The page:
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Wilson Ramos’ agent tells the Washington Post that Ramos still plans to seek a four- or five-year contract this winter in free agency despite the fact that he’s recovering from knee surgery.

Yikes, good luck with that. Ramos suffered ACL and meniscus tears in late September 26 and his rehab will extend well into the 2017 season, when he will turn 30. This coming off a career year that may or may not be a fluke. It’d be hard to commit to him for more than, say, three years under the best of circumstances but given the knee injury it seems unlikely he’ll get offers of that length.

My guess is that he’ll get a lot of two-year offers which give him some rehab time and then a chance for a make-good year with incentives or vesting options. A straight multi-year deal, however, may be very hard to come by for Ramos. Who may very well be a DH very, very soon.

World Series Reset: Indians vs. Cubs Game 3

CHICAGO, IL - OCTOBER 24:  Chicago Cubs fans visit Wrigley Field on October 24, 2016 in Chicago, Illinois. The Cubs will face off against the Cleveland Indians in the World Series beginning tomorrow. This will be the Cubs first trip to the series since 1945. The Indians last trip to the series was 1948.  (Photo by Scott Olson/Getty Images)
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The Game: Cleveland Indians @ Chicago Cubs, World Series Game 3
The Time: 8:00 PM EDT
The Place: Wrigley Field, Chicago
The Channel: FOX
The Starters: Josh Tomlin (Indians) vs. Kyle Hendricks (Cubs)

The Upshot:

As you may have heard, this is the first time a World Series has been played at Wrigley Field in 71 years. Cubs fans have had a lot of time to think about this one, but I assure you, they’re ready. Wrigley is going to be complete bedlam. Or a complete train wreck. Depends on your point of view and, probably, what time you’re walking around Wrigleyville.

The cold and rain of Cleveland is being replaced by some moderately unseasonable warmth in Chicago today. It’ll be in the 60s this afternoon and isn’t projected to cool down after the sun goes down. Between that and clear skies, it should be a lovely night for baseball. Unless you’re a pitcher, that is: strong winds are forecast to be blowing out tonight. That bodes poorly for Indians starter Josh Tomlin, who gave up 36 homers this season, which was just one behind Jered Weaver for most in baseball. The Cubs’ Kyle Hendricks is far better suited to such conditions, as he’s a groundball machine. Look for the Cubs batters to be taking some big uppercuts all night.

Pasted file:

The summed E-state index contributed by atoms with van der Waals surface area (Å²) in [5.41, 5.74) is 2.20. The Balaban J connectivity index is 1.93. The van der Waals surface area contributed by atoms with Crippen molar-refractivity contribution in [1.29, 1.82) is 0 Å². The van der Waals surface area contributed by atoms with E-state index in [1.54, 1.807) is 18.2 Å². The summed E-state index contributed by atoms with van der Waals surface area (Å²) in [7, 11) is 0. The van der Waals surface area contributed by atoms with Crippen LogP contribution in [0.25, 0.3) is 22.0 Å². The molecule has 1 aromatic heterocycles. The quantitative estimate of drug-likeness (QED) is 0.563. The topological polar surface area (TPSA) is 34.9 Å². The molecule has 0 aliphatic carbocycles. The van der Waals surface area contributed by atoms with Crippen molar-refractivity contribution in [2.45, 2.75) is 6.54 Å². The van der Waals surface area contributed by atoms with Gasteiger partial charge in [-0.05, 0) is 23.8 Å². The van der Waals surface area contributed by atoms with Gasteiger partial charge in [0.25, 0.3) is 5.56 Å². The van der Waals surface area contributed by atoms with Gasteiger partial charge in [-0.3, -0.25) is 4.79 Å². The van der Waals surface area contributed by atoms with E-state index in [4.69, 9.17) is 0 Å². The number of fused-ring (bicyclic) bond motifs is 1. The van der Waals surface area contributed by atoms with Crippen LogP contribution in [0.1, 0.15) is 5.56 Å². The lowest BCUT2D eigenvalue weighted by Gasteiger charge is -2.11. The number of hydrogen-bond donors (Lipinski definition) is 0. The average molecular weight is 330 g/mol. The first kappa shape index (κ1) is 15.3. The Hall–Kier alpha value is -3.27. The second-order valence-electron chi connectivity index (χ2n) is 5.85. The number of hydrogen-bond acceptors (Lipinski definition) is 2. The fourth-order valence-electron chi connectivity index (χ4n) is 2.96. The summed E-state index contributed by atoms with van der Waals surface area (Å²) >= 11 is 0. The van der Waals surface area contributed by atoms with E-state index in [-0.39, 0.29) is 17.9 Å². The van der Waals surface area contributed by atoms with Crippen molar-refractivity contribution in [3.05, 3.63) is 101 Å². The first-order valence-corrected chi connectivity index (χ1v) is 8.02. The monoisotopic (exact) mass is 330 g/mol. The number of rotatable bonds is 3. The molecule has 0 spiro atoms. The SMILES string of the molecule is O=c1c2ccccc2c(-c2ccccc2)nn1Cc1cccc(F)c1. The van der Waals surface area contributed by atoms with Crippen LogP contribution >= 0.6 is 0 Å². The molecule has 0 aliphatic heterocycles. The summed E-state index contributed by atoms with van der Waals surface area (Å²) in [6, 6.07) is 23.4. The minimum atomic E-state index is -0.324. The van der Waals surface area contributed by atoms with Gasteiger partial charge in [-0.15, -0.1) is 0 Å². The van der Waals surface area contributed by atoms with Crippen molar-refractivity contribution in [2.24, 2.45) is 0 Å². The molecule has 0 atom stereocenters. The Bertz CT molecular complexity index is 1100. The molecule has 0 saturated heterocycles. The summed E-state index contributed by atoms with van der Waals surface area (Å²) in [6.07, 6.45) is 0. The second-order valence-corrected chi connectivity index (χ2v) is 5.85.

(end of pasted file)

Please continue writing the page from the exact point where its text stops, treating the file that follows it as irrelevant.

The Cubs won’t have Kyle Schwarber taking uppercuts, at least not all game long, but he could pinch hit. The Indians are strongly considering putting Carlos Santana in left field so they can keep both his and Mike Napoli‘s bats in the lineup in the DH-free NL park. The Cubs won 103 games this year without Schwarber, so they should be OK, even if he was a nice addition in Cleveland. Santana, on the other hand, has played exactly one game in the outfield in his major league career. That came in 2012. Do not expect Santana to be . . . smooth.

Cleveland is still looking at pitching Corey Kluber on short rest in tomorrow’s Game 4 and, if it goes that long, bringing him back again in Game 7. The “win all of Kluber’s starts and steal one elsewhere” approach is defensible, but this matchup seems less-than-ideal for the Indians in the “steal one” department. Hendricks has been solid as a rock down the stretch and in the postseason. Between his vexing stuff and a crazy crowd at Wrigley tonight Chicago seems poised to grab the momentum in this series tonight.